Inspiration

In the future, we believe that everything should just work as is, without any hassles. In a transition world of augmented and virtual reality, it only makes sense that everyone should be able to experience the change. So we thought about how to universally modernize any device. But at the same time we must consider that it must be a seamless process, without bulk hardware.

What it does

What we came up with is a device that turns your hands into a pointing device for any computer (with USB support). With a pointing device such as this, it can transform your hands into a laser pointer for a presentation, turn any monitor into a remote touch screen or control your late-night media center right from your bed.

How we built it

The basis of P3 Pointer works by transmitting a pointer location from your hand wirelessly to a receiver attached to the target computer. On your hand, we start with a raspberry pi and a 9DOF (9 Degrees of Freedom Sensor) and fetch sensor data from the gyroscope and accelerator via the I2C bus. Then we combine the data into a orientation of the device in 3D space. From the initial orientation, any changes in the sensor data will be combined to produce a new orientation relative to the initial. Then we can use the relative locations against calibration data of the screen location to find the where the cursor should be on the screen. The location is then sent to another Raspberry Pi connected to the computer. However, the Pi cannot be used as a USB slave, so put a intermediary device between the Pi and the computer. This middleman is a custom PCB driven by a ATmega32u4 which communicates to the Pi via SPI. The ATMega is then recognized by computers as a generic HID-compliant mouse, which then gives it it's plug and play functionality. The data is then continuously transferred from the hand-band to the receiver to provide a pointer location for the target computer.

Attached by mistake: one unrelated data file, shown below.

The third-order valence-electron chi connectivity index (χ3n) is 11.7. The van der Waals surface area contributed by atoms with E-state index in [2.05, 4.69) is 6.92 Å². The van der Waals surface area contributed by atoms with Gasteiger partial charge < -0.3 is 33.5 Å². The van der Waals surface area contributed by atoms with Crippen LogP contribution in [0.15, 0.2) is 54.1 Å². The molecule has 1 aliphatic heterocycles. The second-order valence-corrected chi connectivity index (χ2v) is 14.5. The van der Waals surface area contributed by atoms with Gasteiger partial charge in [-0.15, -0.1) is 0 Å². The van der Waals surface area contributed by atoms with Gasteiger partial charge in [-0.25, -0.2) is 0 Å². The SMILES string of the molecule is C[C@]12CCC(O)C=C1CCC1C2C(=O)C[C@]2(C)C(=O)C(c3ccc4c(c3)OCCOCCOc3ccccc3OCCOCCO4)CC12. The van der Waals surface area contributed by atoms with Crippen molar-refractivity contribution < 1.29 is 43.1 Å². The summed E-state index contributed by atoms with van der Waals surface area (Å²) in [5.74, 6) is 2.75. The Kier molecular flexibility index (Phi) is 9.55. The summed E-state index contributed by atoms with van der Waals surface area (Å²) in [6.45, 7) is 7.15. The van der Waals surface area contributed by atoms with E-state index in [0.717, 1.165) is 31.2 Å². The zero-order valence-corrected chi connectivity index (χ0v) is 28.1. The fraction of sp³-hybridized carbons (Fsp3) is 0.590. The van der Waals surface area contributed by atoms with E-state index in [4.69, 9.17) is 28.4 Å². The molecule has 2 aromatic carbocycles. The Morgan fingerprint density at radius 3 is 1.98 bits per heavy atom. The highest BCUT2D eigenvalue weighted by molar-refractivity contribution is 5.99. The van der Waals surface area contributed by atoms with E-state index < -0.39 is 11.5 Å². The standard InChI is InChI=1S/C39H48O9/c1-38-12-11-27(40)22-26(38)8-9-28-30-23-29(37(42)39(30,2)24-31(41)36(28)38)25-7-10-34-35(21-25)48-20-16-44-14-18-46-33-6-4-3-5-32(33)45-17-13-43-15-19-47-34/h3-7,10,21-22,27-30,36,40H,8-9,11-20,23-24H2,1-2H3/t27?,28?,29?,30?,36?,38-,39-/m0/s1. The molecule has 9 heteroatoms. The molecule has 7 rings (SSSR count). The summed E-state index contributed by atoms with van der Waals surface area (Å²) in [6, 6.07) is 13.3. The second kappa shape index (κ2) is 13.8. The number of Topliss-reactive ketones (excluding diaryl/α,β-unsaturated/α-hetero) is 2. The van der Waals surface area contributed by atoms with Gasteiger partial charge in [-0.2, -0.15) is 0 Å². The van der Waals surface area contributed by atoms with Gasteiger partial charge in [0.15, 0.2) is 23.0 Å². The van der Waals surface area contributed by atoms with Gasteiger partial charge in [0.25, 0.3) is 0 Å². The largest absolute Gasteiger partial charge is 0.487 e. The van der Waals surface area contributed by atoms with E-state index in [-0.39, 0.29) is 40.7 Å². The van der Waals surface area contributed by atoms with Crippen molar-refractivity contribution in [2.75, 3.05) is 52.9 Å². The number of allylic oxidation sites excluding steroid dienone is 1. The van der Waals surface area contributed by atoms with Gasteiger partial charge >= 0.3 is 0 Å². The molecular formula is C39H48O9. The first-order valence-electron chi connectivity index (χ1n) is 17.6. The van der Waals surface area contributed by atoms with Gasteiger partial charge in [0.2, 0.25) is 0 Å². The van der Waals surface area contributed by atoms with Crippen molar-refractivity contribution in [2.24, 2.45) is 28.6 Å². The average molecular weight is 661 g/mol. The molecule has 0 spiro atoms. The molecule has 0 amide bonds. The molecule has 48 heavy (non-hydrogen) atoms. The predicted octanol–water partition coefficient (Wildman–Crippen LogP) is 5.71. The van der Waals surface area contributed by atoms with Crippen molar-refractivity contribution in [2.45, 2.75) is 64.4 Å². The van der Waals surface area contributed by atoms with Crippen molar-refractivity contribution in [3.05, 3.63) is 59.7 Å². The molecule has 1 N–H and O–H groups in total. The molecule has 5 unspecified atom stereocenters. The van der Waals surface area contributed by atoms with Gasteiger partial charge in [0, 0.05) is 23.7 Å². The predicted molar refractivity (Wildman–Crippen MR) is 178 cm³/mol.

Challenges we ran into

  • Sensors drifting and inaccurate
  • Projecting 3D vectors onto a 2D plane is generally difficult
  • Raspberry Pi's cannot be used as a USB slave
  • Custom PCB board did not expose slave selector pin

Accomplishments that we're proud of

Just having a working demo is probably the biggest accomplishment of our entire project. The development was all split up for most of the hackathon, where the 4 of us were all working on different parts of the project (receiver, hand-band, calculations, physical construction). We didn't have a working demo until 30 minutes before the submission deadline so just having the tech demo is an accomplishment in and of itself.

What we learned

  • USB Protocol is complicated
  • Time management is vital

What's next for P3 Pointer

P3 Pointer is mainly a prototype or proof of concept of what is possible with today's technology to power the future. The idea of a remote pointer based on your hand is exciting, so we are thinking about shrinking the design so that it fits into devices that we normally put on our arms already, such as smartwatches and fit-bands. This way just by plugging in our receiver into any computer, it would work truly out of the box.

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